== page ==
Sample letter to send to your MP

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__________, MP April __, 2009
Riding address OR
House of Commons address
Ottawa, Ontario

 

 

Dear ________;

The March 26, 2009 announcement by the Harper government signaling that it intends to move ahead quickly to implement a free trade deal with Colombia is an appalling move that calls into question why this government would be providing legitimacy to what the UN has called the worst humanitarian disaster in the Western hemisphere.

Ever since former International Trade minister Emerson announced the start of formal free trade talks between Canada and Colombia in June of 2007, the Conservative government has been claiming that conditions in Colombia were improving under the leadership of President Alvaro Uribe. As recently as November 21st, 2008 at a trade deal signing ceremony in Lima, Peru, Prime Minister Harper stated “While there is no denying that Colombians continue to live with serious security challenges, the improvements we have seen over the last several years gives us much reason for optimism.” However, all the evidence suggests otherwise.

There are now some 4 million displaced people in Colombia mainly due to paramilitary violence. Extra judicial killings by the country’s military have been on the rise in the 2007-2008 time period, with the latest “false positives” scandal implicating members of the armed forces in killing civilians and then dressing them up as guerillas in order to receive a reward. In many cases the murderous paramilitary organizations that Colombia has become known for have not disbanded as the Uribe government claims, but have in fact just changed names. Such is the case of the Black Eagles that have continued killing with impunity, and have even threatened foreign legations over the past year, including Canada’s Embassy in Bogotá.

The Canadian government continues to refuse to acknowledge that the Uribe government is itself part of the problem. Today, over 60 members of Congress, roughly 20%, have come under criminal investigation for collaborating with paramilitaries. More than 30 of them are already under arrest. Nearly all of these individuals are members of President Uribe’s inner circle. This circle includes his cousin and ally, Senator Mario Uribe, who last year attempted to evade arrest by unsuccessfully seeking refuge in the Embassy of Costa Rica in Bogotá.

Amnesty International in its end-of-year Report 2008: The state of the world’s human rights debunks statements repeated by the Colombian government, such as paramilitary groups no longer operate, human rights abusers are held to account and the work of social activists and trade unionists is being fully respected. Amnesty International’s study shows that across Colombia: At least 1,400 civilians were killed in 2007, up from 1,300 in 2006, and as many as 305,000 Colombians were displaced in 2007, compared with 220,000 in 2006. In a February 24, 2009 press release Amnesty notes that “the Colombian security forces, paramilitaries and guerilla groups are punishing those who refuse to be part of the conflict across Colombia.”

Why is Canada in such a hurry to implement this free trade deal with Colombia?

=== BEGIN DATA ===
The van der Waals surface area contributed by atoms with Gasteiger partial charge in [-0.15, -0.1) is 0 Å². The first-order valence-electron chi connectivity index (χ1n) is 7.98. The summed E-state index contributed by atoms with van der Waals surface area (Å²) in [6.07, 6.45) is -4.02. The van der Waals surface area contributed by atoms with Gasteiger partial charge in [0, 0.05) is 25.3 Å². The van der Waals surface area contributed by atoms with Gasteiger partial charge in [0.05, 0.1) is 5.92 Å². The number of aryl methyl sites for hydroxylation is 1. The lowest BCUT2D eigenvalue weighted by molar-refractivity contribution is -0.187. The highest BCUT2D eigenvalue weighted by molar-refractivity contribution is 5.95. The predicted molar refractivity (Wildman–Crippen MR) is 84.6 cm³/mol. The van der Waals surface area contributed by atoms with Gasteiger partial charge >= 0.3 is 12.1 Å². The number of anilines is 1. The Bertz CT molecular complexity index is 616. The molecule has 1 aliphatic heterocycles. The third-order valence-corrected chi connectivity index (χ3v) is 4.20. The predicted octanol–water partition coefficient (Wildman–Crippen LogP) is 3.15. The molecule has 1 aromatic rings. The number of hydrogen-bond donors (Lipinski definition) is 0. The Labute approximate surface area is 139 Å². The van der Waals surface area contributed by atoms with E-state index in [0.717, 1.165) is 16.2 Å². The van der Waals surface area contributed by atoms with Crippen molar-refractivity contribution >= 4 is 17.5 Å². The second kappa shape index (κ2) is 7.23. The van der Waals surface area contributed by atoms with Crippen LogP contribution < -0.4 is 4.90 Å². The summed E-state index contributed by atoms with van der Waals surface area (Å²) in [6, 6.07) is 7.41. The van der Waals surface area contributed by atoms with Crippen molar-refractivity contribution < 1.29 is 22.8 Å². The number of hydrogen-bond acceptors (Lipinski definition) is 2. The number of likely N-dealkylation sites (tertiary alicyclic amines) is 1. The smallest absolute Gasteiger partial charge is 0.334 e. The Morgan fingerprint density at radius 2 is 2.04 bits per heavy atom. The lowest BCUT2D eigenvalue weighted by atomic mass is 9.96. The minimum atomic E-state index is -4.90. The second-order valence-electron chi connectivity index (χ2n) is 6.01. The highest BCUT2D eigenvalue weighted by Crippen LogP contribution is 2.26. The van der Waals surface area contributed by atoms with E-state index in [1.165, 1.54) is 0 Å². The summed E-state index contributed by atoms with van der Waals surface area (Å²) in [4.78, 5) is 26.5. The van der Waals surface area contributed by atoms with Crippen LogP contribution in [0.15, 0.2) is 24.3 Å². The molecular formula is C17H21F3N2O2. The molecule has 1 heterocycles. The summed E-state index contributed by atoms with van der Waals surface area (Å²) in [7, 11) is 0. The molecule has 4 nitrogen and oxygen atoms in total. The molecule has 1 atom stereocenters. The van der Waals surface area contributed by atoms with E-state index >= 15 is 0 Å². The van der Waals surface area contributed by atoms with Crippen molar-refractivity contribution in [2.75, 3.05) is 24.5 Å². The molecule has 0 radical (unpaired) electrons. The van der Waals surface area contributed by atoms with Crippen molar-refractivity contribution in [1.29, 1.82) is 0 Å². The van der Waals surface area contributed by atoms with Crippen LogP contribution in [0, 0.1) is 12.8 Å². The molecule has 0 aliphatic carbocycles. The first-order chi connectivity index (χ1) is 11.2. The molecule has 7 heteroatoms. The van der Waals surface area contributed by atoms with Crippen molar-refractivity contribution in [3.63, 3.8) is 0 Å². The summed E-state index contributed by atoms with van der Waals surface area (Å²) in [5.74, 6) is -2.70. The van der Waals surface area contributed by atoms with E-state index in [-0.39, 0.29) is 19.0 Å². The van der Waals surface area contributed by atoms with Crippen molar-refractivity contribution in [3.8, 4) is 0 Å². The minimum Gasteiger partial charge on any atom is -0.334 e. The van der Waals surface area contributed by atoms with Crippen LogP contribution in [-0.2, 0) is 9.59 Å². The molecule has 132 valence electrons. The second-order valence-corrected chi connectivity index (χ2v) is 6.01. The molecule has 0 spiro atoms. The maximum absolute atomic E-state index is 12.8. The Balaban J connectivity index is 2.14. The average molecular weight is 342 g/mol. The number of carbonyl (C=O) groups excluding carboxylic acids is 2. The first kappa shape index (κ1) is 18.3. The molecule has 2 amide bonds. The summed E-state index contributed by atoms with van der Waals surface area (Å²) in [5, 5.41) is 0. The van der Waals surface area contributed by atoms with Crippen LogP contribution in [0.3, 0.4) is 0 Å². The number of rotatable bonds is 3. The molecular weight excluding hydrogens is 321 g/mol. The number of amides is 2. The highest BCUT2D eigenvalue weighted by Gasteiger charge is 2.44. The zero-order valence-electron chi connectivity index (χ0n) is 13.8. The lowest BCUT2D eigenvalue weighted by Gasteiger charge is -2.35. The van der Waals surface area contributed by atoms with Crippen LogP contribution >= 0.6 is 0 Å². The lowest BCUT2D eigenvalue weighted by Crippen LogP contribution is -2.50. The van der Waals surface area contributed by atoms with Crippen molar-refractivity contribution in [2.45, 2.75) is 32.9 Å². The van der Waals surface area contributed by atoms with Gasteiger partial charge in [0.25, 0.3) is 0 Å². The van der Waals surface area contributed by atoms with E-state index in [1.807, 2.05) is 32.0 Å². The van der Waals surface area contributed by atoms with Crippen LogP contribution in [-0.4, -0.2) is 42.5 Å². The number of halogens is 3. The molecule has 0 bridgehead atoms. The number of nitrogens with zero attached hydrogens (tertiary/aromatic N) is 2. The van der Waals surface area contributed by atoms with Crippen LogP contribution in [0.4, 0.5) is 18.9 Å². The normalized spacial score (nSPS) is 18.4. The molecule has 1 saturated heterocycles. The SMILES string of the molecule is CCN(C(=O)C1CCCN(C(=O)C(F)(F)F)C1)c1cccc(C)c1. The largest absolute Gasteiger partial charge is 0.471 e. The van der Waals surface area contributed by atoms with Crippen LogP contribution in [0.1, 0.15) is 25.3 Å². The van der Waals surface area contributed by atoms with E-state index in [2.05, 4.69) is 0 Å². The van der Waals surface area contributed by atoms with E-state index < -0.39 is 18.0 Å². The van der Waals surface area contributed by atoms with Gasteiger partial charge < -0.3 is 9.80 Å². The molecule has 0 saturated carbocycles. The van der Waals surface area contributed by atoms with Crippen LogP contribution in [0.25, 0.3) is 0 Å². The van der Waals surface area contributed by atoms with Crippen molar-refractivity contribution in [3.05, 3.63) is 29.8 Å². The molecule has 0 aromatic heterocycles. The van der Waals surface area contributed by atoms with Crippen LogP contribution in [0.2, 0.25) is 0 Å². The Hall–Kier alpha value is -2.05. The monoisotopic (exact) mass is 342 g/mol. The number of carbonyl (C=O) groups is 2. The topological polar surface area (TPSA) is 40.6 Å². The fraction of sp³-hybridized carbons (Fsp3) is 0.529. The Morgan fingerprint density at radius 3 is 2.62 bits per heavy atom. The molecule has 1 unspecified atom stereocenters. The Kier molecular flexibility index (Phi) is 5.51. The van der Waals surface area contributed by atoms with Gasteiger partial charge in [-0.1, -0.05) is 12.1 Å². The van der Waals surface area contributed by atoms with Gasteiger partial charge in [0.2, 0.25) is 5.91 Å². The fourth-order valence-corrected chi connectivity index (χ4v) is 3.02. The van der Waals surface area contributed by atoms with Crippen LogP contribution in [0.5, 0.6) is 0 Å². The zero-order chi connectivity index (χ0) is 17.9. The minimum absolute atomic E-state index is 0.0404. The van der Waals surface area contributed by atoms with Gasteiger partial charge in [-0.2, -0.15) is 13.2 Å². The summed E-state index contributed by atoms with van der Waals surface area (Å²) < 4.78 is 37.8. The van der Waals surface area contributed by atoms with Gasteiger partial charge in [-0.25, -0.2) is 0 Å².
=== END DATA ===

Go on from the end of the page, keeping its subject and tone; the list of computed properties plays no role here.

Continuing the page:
Once Canadian parliamentarians return to Ottawa from their Easter break they will be given a very few days to discuss the pending trade deal with Colombia before implementation – but what is the hurry? The Obama administration has put off their own ratification of an agreement with Colombia sighting human rights concerns. Norway has announced that they are halting their participation in trade discussions with Colombia because of continuing human rights abuses in that South American country.

Colombia is not a significant trading partner for Canada. Less than 1% of Canada’s exports go to Colombia. About 80% of existing trade imports from Colombia already gets to Canada duty free. In June, 2008 Parliament’s own Standing Committee on International Trade was unanimous (all party) in recommending to the Conservative government that it conduct a thoroughgoing Human Rights Impact Assessment before proceeding with any trade deal with Colombia. So again the question what is the hurry? Why not take the time to weigh up relations between our two countries to find the best options that will, in particular, benefit the long suffering people of Colombia?

Our government often makes reference to trade and aid relations with other governments that promote similar values to those that Canadians hold, such as democracy, human rights, universal social programs, and putting and end to poverty. However, these values are entirely absent under the current Uribe government in Colombia.

MP’s name, most constituents in name of the MP’s riding were unaware that the minority Conservative government had quietly tabled trade implementation legislation late last month. However, many of those constituents I am sure would agree with me that the Canadian government should take its time and do what is right by declaring a moratorium on a free trade deal with Colombia.

As the federal government’s representative for name of the MP’s riding, I call on your good offices to intervene with you colleagues in Ottawa to stop this free trade deal with Colombia from going forward. Canada needs to carry out a thorough human rights impact assessment as one of the preconditions to any fair trade agreement that our country negotiates in the future.

 

Yours sincerely,

 

(Your name and address)